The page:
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Alaska Legislature

Alaska legislators expect ‘colossal’ supplemental spending, gobbling last year’s budget cuts

  • Author: James Brooks
  • Updated: January 30
  • Published January 30

Sen. Bert Stedman, R-Sitka, prepared to speak in favor of veto overrides during a joint session of the Alaska Legislature on Friday. (James Brooks / ADN)

JUNEAU — Legislators failed to override his budget vetoes, but now Gov. Mike Dunleavy is preparing to revise Alaska’s budget himself, boosting state spending well beyond what was approved last year.

Lawmakers and the governor collectively cut $351 million in tax-funded and investment-funded spending from the state’s operating budget following an extended series of special sessions, vetoes and follow-up legislation.

The Legislature and governor always make second-year revisions to state spending in a document known as the supplemental budget, but when Dunleavy unveils his suggestions next week, lawmakers are expecting something unlike anything they’ve seen before.

“This year, unfortunately, we’re going to have a colossal supplemental on the table next week, into the hundreds of millions,” said Senate Finance Committee co-chairman Bert Stedman, a Republican from Sitka.

The governor’s proposal must receive legislative approval before becoming law.

“You will see increases because of those reasons,” the governor said Thursday.

Last year, the Legislature and governor cut $160 million from the state’s Medicaid budget with the expectation that the state could reduce services or find cheaper ways to provide care. It hasn’t worked out that way, the governor said.

Under Medicaid, any enrolled American is entitled to care, even if the state hasn’t budgeted for it. The federal government picks up about 65% of the cost in Alaska.

Stedman says he doesn’t think the missed goal in health care funding was anything other than ”a legitimate attempt by the administration to reduce the budget.”

He did say, however, that he would have tough questions for Donna Arduin, the state’s former budget director, if she were still employed by the state.

“(The cuts) created a substantial amount of turmoil around the state that doesn’t need to take place, in my opinion,” he said.

Supplemental budget spending won’t be limited to health care and wildfires. The administration has said it plans to add $12 million in ferry funding, and the governor said Thursday that other items will be included, too.

“There’s a number of smaller ones, smaller adds, focusing around (the Department of Public Safety),” he said.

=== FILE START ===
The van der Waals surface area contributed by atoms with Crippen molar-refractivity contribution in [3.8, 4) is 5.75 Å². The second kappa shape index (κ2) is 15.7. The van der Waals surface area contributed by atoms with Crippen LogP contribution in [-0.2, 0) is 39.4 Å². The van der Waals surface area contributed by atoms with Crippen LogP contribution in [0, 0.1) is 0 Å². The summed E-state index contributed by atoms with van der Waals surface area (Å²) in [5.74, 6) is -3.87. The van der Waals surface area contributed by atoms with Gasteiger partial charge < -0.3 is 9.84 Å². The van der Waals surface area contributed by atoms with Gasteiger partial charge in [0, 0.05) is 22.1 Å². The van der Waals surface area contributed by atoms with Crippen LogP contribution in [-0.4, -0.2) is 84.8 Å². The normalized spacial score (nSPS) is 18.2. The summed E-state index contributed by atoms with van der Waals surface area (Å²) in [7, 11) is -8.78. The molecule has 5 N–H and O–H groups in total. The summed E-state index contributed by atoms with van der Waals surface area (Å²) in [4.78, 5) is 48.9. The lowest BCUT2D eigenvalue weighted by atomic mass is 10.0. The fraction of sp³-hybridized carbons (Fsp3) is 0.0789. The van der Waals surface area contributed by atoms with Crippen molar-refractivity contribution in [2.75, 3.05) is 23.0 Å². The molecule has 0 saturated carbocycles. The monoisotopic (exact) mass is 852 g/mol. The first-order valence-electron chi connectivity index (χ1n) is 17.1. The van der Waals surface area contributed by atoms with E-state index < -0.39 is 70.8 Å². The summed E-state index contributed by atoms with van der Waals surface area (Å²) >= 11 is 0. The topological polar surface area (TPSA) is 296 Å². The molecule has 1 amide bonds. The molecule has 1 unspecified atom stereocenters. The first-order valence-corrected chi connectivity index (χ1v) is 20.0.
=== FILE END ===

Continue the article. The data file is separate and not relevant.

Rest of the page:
Collectively, those additions are expected to mean $250 million to $300 million more spending than was planned for last year.

That figure could rise. Last week, 37 lawmakers in the House and Senate voted unsuccessfully in favor of $69 million in funding for public school debt payments vetoed by the governor, and some legislators have said they are interested in adding that money to the supplemental budget.

The Alaska Supreme Court is considering the legality of a plan that would allow the state to borrow up to $1 billion to pay tax credits owed to oil and gas drillers. If the court rules the plan illegal, the state would need to add as much as $115 million to the supplemental budget.

All of that spending prompts a question: How will the state pay for it?

Last year, lawmakers approved spending up to $250 million from the state’s Constitutional Budget Reserve on as-yet-unforeseen expenses. The supplemental budget is now expected to exceed that total.

“This isn’t the end of the world. It just means there’s the potential need of another three-quarter vote,” said Rob Carpenter, an analyst with the Legislative Finance Division.

Spending from the state’s Constitutional Budget Reserve requires approval from three-quarters of the House and three-quarters of the Senate.

The 40-member Alaska House of Representatives is split into three voting blocs, 23-16-1, which means the multipartisan majority has enough votes to pass legislation on its own, but not enough to use the Constitutional Budget Reserve without the help of the minority.

The Alaska Senate is split 14-6 between a predominantly Republican majority and a Democratic minority, but it has not had problems reaching a three-quarters vote on a variety of issues.

Last year, the House minority unsuccessfully attempted to use its political leverage on the budget reserve vote to advance a $3,000 Permanent Fund dividend payment using the traditional formula in state law.

The majority refused to budge, and the deadlock starved college scholarships and the state’s rural power subsidy program of funding. The issue was resolved when some members of the minority agreed to provide the votes that were needed.

House Minority Leader Lance Pruitt, R-Anchorage, said his caucus hasn’t discussed the supplemental budget issue “in depth.”

“We are aware that they’re coming with something that’s pretty large,” he said.

He declined to state what the caucus might request in exchange for its budget vote, saying that at this point, they would like House leaders to consult them during the budget process.

“If you’re just cut out, then why would you be inclined to support something?” he said.

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